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Charles III, Duke of Savoy
|Duke of Savoy|
|Reign||10 September 1504 –17 August 1553|
|Born||10 October 1486|
|Died||17 August 1553 66) (aged|
|Spouse||Beatrice of Portugal|
|Emmanuel Philibert, Duke of Savoy|
|Father||Philip ΙΙ the Landless|
|Mother||Claudine de Brosse|
Charles III of Savoy (10 October 1486 – 17 August 1553), often called Charles the Good, was Duke of Savoy from 1504 to 1553, although most of his lands were ruled by the French between 1536 and his death.
He was a younger son of Philip (Filippo) the Landless, an aged younger son of the ducal family, and his second wife Claudine de Brosse of the family that unsuccessfully claimed the Duchy of Brittany. His grandparents were Duke Louis of Savoy and Anne of Cyprus. As a child, there were next to no expectations for him to succeed to any monarchy. He was christened as a namesake of the then-reigning Duke, Charles I of Savoy, the Warrior, his first cousin.
However, when he was ten years old, his father unexpectedly succeeded his grandnephew Charles II of Savoy as duke and head of the Savoy dynasty, which had now also received the titles of the kingdoms of Cyprus, Jerusalem and Armenia. However, Charles's father was not the heir general of the deceased duke, only the male heir. Jerusalem, Cyprus and certain other claims and possessions could go to a different heir, and they did, in principle, going to Charles II's sister Yolande Louise. Charles's father was not ready to relinquish those, and he took such titles to his own titulary, staking a claim. He also had Yolande marry his son, Philibert the Handsome, in 1496, to ensure the male line of succession.
In 1497, Charles's half-brother Philibert succeeded their father as Duke of Savoy, etc. Philibert however died childless in 1504, surprisingly, and now Charles succeeded, at age eighteen.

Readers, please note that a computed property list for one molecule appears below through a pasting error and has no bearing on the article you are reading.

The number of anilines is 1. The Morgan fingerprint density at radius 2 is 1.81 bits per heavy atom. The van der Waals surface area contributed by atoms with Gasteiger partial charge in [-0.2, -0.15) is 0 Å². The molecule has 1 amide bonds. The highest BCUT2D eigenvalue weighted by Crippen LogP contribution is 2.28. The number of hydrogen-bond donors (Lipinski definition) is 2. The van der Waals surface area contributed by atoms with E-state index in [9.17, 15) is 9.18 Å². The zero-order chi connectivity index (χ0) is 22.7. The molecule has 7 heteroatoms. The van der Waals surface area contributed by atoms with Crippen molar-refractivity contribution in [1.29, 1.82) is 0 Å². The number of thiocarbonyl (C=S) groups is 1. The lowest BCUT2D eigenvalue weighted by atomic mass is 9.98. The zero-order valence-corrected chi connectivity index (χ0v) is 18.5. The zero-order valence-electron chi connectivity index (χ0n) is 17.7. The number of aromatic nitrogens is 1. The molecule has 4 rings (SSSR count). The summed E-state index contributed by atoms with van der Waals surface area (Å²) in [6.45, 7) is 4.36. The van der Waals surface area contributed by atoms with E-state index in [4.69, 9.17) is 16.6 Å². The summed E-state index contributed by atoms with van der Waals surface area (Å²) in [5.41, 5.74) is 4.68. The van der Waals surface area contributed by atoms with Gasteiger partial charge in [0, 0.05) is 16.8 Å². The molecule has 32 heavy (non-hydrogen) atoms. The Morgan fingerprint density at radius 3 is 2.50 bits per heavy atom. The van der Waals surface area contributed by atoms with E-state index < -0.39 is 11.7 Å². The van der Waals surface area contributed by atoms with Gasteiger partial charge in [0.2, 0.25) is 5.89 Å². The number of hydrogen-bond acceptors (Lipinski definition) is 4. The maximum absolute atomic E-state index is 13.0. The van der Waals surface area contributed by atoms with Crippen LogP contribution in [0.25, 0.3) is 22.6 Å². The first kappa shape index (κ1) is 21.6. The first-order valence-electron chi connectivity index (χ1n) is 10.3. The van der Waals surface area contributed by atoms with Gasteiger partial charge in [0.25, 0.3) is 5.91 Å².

Charles faced down challenges to his authority, including from Philibert Berthelier.
After Yolande's death in 1499, the de jure rights of Jerusalem and Cyprus were lost to the Savoy family. Charles however, as some sort of heir-male, took those titles, which his successors also used. In 1713, Charles's great-great-great-grandson Victor Amadeus II of Savoy received confirmation to that title from the Kings of Spain and France, who also claimed it. The rights, according to succession of heirs general, i.e. not excluding female lines, had gone, until Charles's death, to the House of La Trémoille, the French lords of La Tremoille, Princes of Talmond and Taranto.
In response to the riots between Catholic and Protestants within Geneva, Charles launched a surprise attack in July 1534, but his army was beaten back.A second siege in October 1535 was attempted, and again Charles' army was defeated when forces from Berne arrived to assist Geneva. Charles was allied with the Habsburg camp in Western European politics, where Francis I of France and Emperor Charles V battled for ascendancy. France invaded Savoy in 1536, and held almost all of Charles' possessions. He spent the rest of his life practically in exile, at the mercy of relatives. He died in 1553 and was succeeded by his only surviving child, Emanuele Filiberto.